4th June 2020

The importance of continuing to market

Sam Woodman
Managing Director, EMEA
Reintroducing Branch Road

In times of crisis you wouldn’t sit back and wait for the ‘tough times’ to blow over before communicating and marketing to your audience. You’d be there to reassure them, keep them updated, and informed. And that’s exactly what you should be doing through this global crisis.

Whether your brand has seen a halt in production, decline in sales, or the business is still doing well, there are many ways you can, and should, be communicating with your audience.

In this blog we take a look at brands that have got it right, and brands that didn’t quite hit the mark, to bring you our dos and don’ts of marketing during the pandemic…

Which group are you in? 

COVID-19 has separated marketers and communication professionals into two groups – the cautious, and the brave.

What if we say the wrong thing? What if what we say is taken out of context? What if we’re viewed as trying to profit from the pandemic?

There’s a fear around communication, and it’s not surprising given how quickly consumers, the media, and competitors name and shame brands that fail to hit the mark!

Brands like BrewDog were quick to react, turning their breweries into locations to mass produce hand sanitiser; something you think the company would have been applauded for given hand sanitiser sales rose by 255% in a month, and demand was significantly outstripping supply.  

But, although speedy with their response to the pandemic, the company was also too quick to communicate about the production of its free sanitiser for the NHS. The aftermath of this premature communication saw the first batch of BrewDog’s hand sanitiser rejected by the NHS for falling short of medical standards – something picked up by national news outlets everywhere.

Four days later the error was resolved, and BrewDog announced on its blog it was ‘a fully approved supplier to the NHS’ – something that wasn’t covered by all national news outlets (apparently good news doesn’t sell, even in the midst of a pandemic!)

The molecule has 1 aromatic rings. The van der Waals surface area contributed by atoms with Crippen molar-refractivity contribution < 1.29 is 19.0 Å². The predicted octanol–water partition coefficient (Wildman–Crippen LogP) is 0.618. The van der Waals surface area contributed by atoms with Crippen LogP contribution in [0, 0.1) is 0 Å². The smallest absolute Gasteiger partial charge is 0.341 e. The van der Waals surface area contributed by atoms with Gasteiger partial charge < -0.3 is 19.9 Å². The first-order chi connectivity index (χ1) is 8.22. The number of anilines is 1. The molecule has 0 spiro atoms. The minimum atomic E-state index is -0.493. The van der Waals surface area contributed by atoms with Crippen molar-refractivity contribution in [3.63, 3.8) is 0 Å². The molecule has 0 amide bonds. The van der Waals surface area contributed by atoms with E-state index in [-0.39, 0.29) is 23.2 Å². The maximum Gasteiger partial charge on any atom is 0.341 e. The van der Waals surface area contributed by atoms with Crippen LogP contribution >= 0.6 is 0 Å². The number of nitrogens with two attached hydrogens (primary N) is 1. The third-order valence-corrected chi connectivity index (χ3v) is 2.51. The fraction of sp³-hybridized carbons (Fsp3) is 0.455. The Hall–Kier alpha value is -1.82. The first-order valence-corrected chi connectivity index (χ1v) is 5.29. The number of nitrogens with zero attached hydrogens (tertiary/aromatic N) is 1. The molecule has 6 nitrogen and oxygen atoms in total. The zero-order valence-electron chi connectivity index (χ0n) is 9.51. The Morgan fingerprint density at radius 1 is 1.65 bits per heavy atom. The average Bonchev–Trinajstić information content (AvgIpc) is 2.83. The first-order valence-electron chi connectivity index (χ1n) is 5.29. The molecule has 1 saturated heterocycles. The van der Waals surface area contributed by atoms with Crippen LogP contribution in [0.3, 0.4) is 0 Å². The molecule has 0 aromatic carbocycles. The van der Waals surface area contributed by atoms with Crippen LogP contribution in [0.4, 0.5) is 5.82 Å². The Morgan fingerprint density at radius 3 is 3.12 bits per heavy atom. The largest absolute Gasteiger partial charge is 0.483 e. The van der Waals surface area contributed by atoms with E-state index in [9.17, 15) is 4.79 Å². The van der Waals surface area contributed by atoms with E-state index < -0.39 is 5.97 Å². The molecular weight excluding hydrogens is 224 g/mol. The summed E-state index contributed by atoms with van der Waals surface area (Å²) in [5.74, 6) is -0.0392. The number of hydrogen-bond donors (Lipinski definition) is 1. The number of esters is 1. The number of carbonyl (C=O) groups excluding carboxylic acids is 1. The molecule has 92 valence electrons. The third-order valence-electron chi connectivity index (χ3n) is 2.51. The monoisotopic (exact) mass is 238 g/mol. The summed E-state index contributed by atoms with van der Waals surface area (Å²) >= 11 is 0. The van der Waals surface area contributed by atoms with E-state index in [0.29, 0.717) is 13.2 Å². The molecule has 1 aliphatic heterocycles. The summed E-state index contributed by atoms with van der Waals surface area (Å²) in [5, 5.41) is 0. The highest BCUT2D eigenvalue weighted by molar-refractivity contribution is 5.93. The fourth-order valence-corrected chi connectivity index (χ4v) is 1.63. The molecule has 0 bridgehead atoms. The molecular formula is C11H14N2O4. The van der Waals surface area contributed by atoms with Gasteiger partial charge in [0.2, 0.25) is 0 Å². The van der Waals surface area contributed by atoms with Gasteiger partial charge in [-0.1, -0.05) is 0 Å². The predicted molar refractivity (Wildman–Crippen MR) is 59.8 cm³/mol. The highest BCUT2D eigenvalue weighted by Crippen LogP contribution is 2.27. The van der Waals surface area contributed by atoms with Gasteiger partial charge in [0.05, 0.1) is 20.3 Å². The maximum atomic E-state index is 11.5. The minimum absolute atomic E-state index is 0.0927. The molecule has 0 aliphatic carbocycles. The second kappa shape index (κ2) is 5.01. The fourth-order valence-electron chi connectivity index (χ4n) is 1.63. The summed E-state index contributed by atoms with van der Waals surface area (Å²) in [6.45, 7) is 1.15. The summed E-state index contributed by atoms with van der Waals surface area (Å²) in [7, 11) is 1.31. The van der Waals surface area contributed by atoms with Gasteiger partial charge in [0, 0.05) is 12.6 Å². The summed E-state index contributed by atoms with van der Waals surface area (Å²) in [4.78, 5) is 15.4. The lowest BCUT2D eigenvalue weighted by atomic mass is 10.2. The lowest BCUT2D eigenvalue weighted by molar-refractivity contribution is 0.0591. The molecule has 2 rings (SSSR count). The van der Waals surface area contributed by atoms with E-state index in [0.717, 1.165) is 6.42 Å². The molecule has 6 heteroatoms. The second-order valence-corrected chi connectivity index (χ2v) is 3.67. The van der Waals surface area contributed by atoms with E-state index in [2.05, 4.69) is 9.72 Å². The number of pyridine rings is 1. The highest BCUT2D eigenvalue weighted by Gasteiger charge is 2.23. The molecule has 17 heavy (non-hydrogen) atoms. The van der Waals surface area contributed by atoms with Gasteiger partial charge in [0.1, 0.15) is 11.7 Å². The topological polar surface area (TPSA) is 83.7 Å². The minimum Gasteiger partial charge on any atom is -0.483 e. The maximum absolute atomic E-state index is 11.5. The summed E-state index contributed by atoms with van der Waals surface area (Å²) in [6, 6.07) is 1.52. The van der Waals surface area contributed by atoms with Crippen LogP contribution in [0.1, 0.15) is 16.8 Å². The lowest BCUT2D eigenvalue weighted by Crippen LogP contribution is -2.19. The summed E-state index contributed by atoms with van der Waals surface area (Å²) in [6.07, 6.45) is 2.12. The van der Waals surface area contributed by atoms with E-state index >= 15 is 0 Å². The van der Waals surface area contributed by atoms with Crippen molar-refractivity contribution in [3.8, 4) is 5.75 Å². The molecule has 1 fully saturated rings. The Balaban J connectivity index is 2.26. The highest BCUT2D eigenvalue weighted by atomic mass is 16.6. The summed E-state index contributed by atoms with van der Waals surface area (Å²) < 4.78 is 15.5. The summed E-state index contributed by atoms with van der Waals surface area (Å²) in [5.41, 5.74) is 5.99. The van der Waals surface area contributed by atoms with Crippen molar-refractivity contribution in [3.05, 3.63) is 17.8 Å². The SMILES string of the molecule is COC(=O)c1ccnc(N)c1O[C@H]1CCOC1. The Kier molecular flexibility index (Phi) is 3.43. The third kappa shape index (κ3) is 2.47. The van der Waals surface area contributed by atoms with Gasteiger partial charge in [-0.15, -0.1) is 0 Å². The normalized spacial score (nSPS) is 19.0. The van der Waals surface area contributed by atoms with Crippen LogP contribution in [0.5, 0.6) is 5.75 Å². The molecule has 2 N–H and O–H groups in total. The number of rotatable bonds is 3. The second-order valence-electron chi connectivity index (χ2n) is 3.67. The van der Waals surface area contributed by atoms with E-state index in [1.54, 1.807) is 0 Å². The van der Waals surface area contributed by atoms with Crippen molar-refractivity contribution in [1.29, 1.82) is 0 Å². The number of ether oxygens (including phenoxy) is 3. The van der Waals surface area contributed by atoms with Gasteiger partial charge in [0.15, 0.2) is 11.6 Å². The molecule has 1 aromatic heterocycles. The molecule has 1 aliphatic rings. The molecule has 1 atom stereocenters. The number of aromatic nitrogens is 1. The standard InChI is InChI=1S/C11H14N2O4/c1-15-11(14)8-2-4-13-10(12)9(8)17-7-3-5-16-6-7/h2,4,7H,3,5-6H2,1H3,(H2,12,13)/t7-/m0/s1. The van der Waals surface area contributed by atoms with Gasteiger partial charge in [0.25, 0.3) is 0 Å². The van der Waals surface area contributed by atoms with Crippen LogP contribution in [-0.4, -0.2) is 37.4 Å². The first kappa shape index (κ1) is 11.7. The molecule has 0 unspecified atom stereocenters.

Lessons learned from Zoom

On the flip side, tech companies like video-conferencing tool Zoom have seen a significant spike in growth as we’ve moved to a remote and dispersed working culture. In fact, since December Zoom has jumped from 10 million to over 300 million active users.

At a time when most marketing teams are coming up with new ways to reach their MQL target, Zoom faced the opposite challenge. With a huge rise in users the company needed to ensure all inbound sales request were being met, all new customers were on-boarded and received the correct comms, and perhaps most importantly, ensure the product could scale with demand. Something they weren’t able to fully achieve.

But, following recent security breaches on the video-conferencing tool, rather than coming out with your typical canned statement about ‘having everything under control’, Zoom has been far more honest with the public and its users about the fact it is ‘growing too fast’.

The founder apologised publicly for the ‘mis-steps’ the company made as it tried to onboard users, and launched new security features, updated the company’s privacy policy, created training tutorials, and kept users informed through a series of blog posts about how it is managing sudden growth.

Getting your comms message right

Whether you’re a brand like BrewDog, using your resources to do something good in the pandemic, or a company like Zoom, trying to respond to a surge in users, the dos and don’ts of comms remain the same:


  • Keep your customers informed, be as transparent as you can
  • Be honest, even if it means admitting failure
  • Make your content relevant to your audience in their current situation


  • Push the sale, unless your product can directly improve your customers current situation
  • Go out with any comms content until you have everything fact-checked
  • Communicate for the sake of it, think about what your message is and why your audience will care

The most important take away is that now is not the time to press the brakes on communication. In fact, given the current situation you arguably know more about your audience’s behaviour and motivations than ever before. 

You know your audience is at home, exercising more, spending a fifth more time watching VOD platforms, and significantly more time on social media. You know, if they are parents they’re juggling working from home, with Joe Wick’s daily PE class, home schooling, and everything in between! You know this, because you are in the same boat!

To help you through this difficult period (both now and in the future), we’ve pulled together a handy guide on marketing and communicating during a crisis. In it we explore how to adapt your marketing plan and messaging, find new ways to reach your targets, and other important considerations for communicating with customers and prospects in this difficult time.

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